• 1 onion, chopped
  • 1 garlic clove, minced
  • 1 bunch chard, chopped, stems and all
  • 2 tablespoons oil
  • salt and black pepper
  • 6 eggs
  • 1 cup shredded cheese
  • 2 pie crusts

Heat oven to 400 degrees. Brown onion and garlic in oil. Trim and chop chard, add to pan and cook until just wilted. Beat eggs in a bowl, mix in cheese, salt, and chard mixture. Pour into pie crusts. Bake until a knife inserted into center comes out clean, 30-40 minutes. Makes 2 pies.

Posted 6/30/2018 12:32pm by Josie Hart.

Dear Shareholders,

This week we'll start pulling our earliest variety of garlic, Tempico Rojo. It is a smaller variety but packs a punch, with purple stripes and purple wrappers on the cloves. These are fresh, not cured like our main season garlic, so keep it in the fridge if you don't use it right away. 

We'll have one more week of cherries for the Fruit Share, and then a little break until early peaches come on.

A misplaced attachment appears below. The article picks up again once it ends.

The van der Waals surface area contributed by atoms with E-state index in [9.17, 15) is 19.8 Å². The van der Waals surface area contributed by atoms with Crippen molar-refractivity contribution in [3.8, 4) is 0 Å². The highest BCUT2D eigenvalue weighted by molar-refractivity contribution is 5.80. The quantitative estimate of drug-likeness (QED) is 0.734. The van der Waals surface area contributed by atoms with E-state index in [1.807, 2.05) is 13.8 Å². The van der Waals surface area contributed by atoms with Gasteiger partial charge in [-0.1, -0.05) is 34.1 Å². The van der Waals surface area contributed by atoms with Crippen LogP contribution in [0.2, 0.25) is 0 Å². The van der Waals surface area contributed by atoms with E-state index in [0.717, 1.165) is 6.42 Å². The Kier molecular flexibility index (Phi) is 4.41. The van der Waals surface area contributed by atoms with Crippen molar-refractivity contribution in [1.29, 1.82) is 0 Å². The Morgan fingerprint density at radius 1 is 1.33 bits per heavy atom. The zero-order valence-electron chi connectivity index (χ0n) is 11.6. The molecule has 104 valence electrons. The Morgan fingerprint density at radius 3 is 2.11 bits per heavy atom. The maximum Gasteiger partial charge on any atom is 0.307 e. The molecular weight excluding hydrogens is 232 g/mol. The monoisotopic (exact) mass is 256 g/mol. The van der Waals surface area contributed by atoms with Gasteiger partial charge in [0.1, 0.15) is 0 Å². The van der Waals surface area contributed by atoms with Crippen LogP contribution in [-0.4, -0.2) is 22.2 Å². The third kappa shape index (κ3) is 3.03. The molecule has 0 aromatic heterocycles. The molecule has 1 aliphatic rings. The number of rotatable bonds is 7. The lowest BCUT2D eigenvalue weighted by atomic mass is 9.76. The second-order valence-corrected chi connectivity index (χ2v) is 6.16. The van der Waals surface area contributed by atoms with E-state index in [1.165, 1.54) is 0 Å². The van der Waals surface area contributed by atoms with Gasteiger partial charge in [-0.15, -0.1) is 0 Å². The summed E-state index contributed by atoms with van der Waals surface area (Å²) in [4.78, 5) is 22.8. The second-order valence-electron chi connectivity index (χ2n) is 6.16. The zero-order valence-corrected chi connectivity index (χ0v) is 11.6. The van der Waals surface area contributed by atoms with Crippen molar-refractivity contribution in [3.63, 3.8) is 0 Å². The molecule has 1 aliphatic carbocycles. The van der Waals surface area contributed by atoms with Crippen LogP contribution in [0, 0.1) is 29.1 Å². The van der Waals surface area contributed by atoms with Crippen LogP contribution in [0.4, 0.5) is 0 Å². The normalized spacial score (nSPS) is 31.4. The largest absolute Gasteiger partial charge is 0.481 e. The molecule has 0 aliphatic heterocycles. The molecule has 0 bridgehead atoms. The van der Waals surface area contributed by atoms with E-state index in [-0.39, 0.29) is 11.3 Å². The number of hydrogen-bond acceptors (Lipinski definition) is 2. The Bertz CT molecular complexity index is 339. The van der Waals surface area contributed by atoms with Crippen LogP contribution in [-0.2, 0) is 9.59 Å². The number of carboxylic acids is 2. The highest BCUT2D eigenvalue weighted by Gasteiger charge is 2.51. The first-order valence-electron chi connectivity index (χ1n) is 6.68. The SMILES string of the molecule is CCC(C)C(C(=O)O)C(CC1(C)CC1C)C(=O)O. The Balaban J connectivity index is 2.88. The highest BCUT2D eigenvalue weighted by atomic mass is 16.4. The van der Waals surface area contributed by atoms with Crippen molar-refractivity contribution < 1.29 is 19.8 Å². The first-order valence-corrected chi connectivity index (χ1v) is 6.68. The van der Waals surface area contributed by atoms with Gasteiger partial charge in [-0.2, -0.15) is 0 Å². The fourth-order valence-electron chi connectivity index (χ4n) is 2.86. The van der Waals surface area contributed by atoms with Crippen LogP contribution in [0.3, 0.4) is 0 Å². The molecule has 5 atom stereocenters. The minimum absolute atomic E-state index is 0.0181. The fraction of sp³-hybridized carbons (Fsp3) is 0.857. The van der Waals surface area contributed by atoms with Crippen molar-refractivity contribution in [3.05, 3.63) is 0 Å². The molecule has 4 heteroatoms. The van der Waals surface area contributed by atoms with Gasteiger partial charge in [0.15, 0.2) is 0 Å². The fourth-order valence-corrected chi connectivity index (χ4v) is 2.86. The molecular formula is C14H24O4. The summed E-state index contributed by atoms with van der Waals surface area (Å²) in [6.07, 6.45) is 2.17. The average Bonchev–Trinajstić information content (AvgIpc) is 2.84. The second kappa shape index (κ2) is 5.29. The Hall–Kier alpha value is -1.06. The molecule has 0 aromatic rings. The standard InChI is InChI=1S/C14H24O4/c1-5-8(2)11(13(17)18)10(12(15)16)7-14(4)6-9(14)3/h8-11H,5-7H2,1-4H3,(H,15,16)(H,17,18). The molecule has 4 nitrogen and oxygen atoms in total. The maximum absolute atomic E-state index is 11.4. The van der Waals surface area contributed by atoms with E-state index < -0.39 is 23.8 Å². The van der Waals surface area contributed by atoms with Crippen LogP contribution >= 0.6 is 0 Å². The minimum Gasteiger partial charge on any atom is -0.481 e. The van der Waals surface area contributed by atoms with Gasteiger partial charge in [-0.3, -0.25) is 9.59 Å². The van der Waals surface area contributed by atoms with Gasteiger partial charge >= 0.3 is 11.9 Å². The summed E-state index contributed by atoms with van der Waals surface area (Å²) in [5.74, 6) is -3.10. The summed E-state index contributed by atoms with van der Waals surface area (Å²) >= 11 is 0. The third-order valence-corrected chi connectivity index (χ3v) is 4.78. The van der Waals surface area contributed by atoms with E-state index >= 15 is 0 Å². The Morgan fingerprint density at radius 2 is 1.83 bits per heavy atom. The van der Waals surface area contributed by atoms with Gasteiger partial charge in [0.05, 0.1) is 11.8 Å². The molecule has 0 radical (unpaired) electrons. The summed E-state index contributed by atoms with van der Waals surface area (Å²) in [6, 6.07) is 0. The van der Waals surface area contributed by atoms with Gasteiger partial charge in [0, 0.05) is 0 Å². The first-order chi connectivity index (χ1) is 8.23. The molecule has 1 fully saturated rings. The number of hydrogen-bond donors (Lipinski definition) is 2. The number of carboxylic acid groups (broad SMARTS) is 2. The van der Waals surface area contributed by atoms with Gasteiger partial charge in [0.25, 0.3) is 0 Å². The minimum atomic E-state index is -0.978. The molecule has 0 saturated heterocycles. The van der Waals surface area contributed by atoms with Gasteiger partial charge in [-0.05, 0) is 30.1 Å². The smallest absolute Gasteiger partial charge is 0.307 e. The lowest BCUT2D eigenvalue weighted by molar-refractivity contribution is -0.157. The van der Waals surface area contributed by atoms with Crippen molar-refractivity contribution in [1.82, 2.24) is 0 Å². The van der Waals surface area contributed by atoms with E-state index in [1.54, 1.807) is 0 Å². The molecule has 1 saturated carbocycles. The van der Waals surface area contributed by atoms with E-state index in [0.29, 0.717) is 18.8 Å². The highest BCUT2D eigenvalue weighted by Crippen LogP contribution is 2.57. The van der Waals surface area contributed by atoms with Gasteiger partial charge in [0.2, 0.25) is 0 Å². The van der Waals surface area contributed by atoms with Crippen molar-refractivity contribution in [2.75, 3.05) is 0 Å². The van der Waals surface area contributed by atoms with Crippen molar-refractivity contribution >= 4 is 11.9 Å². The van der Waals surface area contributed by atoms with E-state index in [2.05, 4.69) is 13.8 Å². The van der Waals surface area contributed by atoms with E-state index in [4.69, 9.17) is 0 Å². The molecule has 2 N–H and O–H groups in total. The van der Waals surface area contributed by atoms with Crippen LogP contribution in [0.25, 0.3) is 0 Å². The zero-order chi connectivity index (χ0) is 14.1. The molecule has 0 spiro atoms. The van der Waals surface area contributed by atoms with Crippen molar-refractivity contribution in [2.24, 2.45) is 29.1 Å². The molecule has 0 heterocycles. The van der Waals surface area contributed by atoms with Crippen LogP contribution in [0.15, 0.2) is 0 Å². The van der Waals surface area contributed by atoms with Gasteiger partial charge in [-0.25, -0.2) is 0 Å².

• Garlic
  • Kale
  • Carrots
  • Basil
  • Hakurei turnips
  • Dill

*Please note the exact share may change due to weather or crop conditions*

FEATURED RECIPE: Kohlrabi Carrot Slaw

Another simple one, folks (I hope I'm not being too redundant with the raw salad recipes but these are my ideal summer preparations - I'll leave the more elaborate recipes til fall, and as always send on any ingenious recipes you come up with!)


  • 2 bulbs kohlrabi (peeled and grated)
  • 1 apple (cored and grated)
  • grated carrots
  • 2 tablespoons roughly chopped parsley
  • salt and black pepper
  • juice of 1 lemon
  • 1/4 cup apple cider vinegar
  • 1 tablespoon Dijon mustard
  • 2 tablespoons olive oil

Using the largest size holes on a box grater, grate the carrot, kohlrabi and apple into a large bowl (watch your knuckles!). Toss with parsley, oil, vinegar, mustard, lemon juice, salt and pepper. Serve!